14 CSR Insights from the ’14 VolunteerMatch Client Summit

On September 18-19, 2014, VolunteerMatch welcomed 120 participants representing 60 companies to Detroit, MI, for the annual VolunteerMatch Client Summit. We hope you followed along as we summarized each summit session in this series of blog posts. From hearing inspiring keynotes, to participating in group discussions, to seeing firsthand the progress of the Detroit community – it was truly an event to remember.

However, if you’re just tuning in now, don’t worry! You can get all of the key insights from the 2014 VolunteerMatch Client Summit in one convenient PDF. Topics include employee well-being, engaging millennials, creative CSR strategies, and much, much more.

Download the PDF today:VolunteerMatch Insights - The 2014 Client Summit

2014 VolunteerMatch Client Summit Insights: A Rewarding Discussion on VTO

At the 2014 VolunteerMatch Client Summit in Detroit, we learned from experts in CSR, volunteer engagement, technology and program administration. In this series of blog posts, we’ll share with you the valuable insights offered at each session. In this post: REwards: The Ins and Outs of VTO.

This past year, our Client Summit REwards session on paid Volunteer Time Off (VTO) was, well, rewarding. Thought leaders from Time Warner Cable and Brooks Brothers shared valuable insights and tangible takeaways for companies either hoping to launch or already fostering a VTO program for their employees. Jennifer Reed Holick and Hannah Nance walked us through different approaches for how VTO can be used, the ins and outs of pitching a VTO policy, and how to ensure robust participation while keeping the company’s best interests in mind.

Photo of Hannah Nance

Hannah Nance, Senior Specialist, Social Purpose at Brooks Brothers

The benefits of a VTO program are numerous and compelling, not just for the employee, but for the company as a whole. Hannah from Brooks Brothers explained that by giving employees the freedom to choose where they volunteer, a company is making a donation to that organization: The employee’s time, which might not have been available otherwise. While the organization an employee chooses to volunteer for might not fit into the company’s core cause areas, it means the company can have a broad presence and impact in its community. It will also prove it cares about its employees by supporting causes near and dear to its employees’ hearts.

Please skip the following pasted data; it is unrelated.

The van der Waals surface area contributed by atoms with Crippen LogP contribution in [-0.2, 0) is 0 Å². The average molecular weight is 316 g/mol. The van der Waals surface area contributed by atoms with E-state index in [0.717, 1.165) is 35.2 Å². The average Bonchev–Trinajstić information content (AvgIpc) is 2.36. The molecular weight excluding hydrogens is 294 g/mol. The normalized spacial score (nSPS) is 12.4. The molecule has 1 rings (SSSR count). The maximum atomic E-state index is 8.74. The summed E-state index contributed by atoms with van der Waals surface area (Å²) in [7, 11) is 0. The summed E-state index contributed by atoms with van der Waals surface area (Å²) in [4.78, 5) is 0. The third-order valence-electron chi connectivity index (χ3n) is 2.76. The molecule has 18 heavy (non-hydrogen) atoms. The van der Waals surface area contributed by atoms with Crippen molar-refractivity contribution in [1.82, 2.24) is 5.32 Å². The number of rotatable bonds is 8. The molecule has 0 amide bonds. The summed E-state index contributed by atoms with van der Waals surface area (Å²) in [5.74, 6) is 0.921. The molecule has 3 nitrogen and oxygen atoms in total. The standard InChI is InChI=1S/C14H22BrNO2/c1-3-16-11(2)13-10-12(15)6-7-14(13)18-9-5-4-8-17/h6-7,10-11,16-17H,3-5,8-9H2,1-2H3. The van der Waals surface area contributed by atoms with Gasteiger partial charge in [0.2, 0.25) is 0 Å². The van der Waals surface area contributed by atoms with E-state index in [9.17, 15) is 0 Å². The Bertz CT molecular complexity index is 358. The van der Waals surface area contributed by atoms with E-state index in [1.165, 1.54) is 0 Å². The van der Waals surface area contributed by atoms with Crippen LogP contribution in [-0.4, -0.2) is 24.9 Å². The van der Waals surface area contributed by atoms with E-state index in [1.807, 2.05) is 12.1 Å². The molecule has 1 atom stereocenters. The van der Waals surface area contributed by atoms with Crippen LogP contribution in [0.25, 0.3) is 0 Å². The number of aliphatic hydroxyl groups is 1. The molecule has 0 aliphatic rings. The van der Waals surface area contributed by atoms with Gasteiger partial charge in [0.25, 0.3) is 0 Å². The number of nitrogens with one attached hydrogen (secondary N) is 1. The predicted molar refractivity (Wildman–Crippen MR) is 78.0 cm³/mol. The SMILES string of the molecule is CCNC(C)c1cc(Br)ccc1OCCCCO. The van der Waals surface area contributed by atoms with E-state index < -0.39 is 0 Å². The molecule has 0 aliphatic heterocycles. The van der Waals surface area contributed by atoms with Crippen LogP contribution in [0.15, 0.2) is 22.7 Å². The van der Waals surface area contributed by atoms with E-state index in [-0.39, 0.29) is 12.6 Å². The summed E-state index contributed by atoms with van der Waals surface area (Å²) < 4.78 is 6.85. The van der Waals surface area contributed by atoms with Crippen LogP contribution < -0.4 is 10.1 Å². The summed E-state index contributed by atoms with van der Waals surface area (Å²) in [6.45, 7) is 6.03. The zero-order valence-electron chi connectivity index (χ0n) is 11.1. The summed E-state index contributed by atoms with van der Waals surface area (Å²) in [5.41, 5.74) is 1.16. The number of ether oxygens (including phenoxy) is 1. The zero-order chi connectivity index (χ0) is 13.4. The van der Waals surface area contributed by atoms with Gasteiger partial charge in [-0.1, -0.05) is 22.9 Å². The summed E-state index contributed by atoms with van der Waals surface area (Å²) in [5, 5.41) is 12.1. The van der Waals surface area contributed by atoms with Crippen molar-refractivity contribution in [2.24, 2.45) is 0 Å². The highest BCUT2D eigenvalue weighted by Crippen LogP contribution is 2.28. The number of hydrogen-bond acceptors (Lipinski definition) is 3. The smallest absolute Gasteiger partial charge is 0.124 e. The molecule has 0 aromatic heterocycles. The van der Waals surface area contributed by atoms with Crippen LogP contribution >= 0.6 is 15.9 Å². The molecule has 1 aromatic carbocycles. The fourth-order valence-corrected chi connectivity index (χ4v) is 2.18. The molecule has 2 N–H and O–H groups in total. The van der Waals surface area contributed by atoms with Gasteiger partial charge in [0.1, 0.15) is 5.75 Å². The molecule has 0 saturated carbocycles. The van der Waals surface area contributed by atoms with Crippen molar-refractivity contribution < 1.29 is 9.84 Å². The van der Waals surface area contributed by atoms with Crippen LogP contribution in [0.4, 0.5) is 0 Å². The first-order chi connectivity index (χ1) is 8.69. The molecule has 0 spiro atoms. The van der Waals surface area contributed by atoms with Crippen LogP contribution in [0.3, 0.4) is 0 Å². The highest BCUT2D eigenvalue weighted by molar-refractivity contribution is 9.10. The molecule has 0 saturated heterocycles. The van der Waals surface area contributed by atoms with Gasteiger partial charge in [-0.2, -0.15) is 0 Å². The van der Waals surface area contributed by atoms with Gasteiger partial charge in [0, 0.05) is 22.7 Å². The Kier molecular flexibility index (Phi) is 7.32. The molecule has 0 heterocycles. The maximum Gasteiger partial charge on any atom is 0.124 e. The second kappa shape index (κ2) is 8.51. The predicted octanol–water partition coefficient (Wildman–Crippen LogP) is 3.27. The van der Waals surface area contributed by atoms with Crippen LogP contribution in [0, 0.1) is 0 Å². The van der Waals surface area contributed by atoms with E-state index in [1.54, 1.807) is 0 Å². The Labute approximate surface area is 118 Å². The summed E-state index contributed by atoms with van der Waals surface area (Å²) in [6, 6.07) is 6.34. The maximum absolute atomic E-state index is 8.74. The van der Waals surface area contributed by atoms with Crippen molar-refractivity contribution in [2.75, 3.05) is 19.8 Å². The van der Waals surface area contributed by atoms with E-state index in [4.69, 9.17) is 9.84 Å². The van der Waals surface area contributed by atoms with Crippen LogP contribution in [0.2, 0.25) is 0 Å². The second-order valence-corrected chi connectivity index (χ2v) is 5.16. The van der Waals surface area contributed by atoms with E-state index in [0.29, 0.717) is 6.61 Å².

For those employees who don’t have much volunteer experience, or don’t yet have a favorite charity, paid time off to volunteer provides a risk-free trial for them to check out a new organization or new type of volunteering. Presumably, some of your employees will go on to volunteer regularly outside of their VTO. The idea that VTO is just the foundation is core to how Brooks Brothers views the ideal commitment to service.

Photo of Jennifer Reed Holick

Jennifer Reed Holick, Community Investment Manager at Time Warner Cable

Jennifer from Time Warner Cable then dove further into how VTO can fit into a company’s volunteer program. She believes that while VTO is not critical to employee retention, it’s the “secret sauce that can take a strong volunteer program to new heights”. Her “must haves” for starting a program include: Oversight from a senior management task force, an involved legal and HR team to work out important logistics, a review of the cost implication and ROI, a strategy for maximizing results, and use of a strong management tool to support employees’ efforts, such as VolunteerMatch’s corporate toolset.

Jennifer presented deliberate and convincing formulas around the cost and return of implementing a VTO program. She shared how she opted to use conservative data when pitching her program, in order to drive home just how clear it was that the program would have positive payback.

Both Jennifer and Hannah emphasized the importance of asking key questions at the outset, such as how the program will be communicated and how much time off will be given in the policy. They agreed that it’s important to have strong, visible support from leadership. They also emphasized how important it is to “do your homework” around legal or impact issues specific to your industry, such as if employees on commission will participate, or what risks are being assumed by the company during team outings.

During this session, audience engagement and participation were high. It seemed that everyone walked away with renewed enthusiasm about the role VTO can play as the “cherry on top” of employee engagement efforts.

Interested in learning more about VTO programs? Check out the slides from this presentation.

2014 VolunteerMatch Client Summit Insights: Build Support for Your Program with Employee Champions

Guest post by: Daniella Lippert

At the 2014 VolunteerMatch Client Summit in Detroit, we learned from experts in CSR, volunteer engagement, technology and program administration. In this series of blog posts, we’ll share with you the valuable insights offered at each session. Up today: REorganize: Building Support Through Champions.

Photo of Wendy Hershey, Daniella Lippert, and Annalisa Amicangelo